Scott foresees a much greater future for the company in another field. "Everybody in the rural area wants cable TV," he says. "That's about our most demanding thing."

If current federal regulations protecting the cable television industry are modified to allow rural telephone companies to get into the business more easily, Frogtown's three houses may yet get their MTV.
COPYRIGHT 1991 Curtis Magazine Group, Inc.
No portion of this article can be reproduced without the express written permission from the copyright holder.
Copyright 1991 Gale, Cengage Learning. All rights reserved.

Article Details
Printer friendly Cite/link Email Feedback
Title Annotation:Greetingsville Telephone Co.
Author:Samuelson, Dave
Publication:Indiana Business Magazine
Article Type:company profile
Date:Jan 1, 1991
Previous Article:Back to work; Indiana's occupational health centers cut worker's compensation costs and get employees back on the job.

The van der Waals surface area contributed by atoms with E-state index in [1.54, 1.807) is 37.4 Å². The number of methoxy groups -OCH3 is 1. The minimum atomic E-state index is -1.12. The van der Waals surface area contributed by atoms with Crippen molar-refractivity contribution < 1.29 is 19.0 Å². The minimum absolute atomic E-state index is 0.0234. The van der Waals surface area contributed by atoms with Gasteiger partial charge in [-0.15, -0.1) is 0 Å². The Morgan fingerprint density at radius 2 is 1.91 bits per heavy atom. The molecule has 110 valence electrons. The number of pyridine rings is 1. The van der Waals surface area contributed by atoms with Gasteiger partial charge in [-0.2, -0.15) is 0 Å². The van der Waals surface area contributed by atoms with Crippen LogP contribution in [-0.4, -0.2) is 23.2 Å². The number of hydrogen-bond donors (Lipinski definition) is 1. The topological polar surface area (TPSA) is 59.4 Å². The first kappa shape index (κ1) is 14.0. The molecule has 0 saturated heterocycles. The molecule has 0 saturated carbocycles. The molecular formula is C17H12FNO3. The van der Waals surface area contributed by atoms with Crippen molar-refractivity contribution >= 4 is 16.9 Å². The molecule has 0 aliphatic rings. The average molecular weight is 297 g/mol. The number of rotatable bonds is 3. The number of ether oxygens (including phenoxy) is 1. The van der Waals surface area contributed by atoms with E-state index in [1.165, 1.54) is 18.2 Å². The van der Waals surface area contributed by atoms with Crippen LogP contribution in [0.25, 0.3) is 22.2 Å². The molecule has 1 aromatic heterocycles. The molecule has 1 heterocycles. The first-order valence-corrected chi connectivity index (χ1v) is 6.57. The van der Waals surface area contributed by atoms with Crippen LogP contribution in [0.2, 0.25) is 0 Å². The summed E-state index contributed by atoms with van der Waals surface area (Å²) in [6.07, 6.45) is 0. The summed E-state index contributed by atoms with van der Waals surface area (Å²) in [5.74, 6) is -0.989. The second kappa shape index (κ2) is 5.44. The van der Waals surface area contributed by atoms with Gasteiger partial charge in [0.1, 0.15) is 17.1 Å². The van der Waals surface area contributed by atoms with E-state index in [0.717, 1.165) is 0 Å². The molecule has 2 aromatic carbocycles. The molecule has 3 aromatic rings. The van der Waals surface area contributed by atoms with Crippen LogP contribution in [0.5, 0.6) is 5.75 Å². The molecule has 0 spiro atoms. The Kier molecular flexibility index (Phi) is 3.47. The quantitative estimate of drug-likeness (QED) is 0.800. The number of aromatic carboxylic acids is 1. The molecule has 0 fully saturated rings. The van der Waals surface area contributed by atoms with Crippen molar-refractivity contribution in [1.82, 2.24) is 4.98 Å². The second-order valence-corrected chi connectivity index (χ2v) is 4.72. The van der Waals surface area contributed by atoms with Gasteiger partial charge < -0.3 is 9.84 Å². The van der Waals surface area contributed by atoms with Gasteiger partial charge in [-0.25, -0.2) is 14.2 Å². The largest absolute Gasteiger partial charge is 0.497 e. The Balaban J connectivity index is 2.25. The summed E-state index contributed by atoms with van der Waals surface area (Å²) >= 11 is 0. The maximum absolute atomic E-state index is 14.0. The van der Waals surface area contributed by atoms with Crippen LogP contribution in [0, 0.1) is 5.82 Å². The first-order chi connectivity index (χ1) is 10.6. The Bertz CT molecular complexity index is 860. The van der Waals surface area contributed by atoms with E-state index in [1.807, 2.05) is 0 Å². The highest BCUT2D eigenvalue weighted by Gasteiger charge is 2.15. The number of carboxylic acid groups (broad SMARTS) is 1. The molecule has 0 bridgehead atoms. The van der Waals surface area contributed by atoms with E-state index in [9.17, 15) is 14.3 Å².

Next Article:Terre Haute turns out tofu.

Related Articles
Indiana's long-distance choices; after six years of divestiture, a host of companies and services are available in Indiana.
WATS the difference?
The name game.
Dueling for dial tones.
Dueling dial tones: why local phone competition has been slow to arrive.
In the fast lane: low-cost, high-speed Internet zipping across Indiana.
The Alternatives?
Doing MORE with LESS.
2001 Excellence In Leadership awards.
The state of broadband: Indiana ranks 34th in digital infrastructure. Goal is top quartile of states.

Terms of use | Copyright © 2017 Farlex, Inc. | Feedback | For webmasters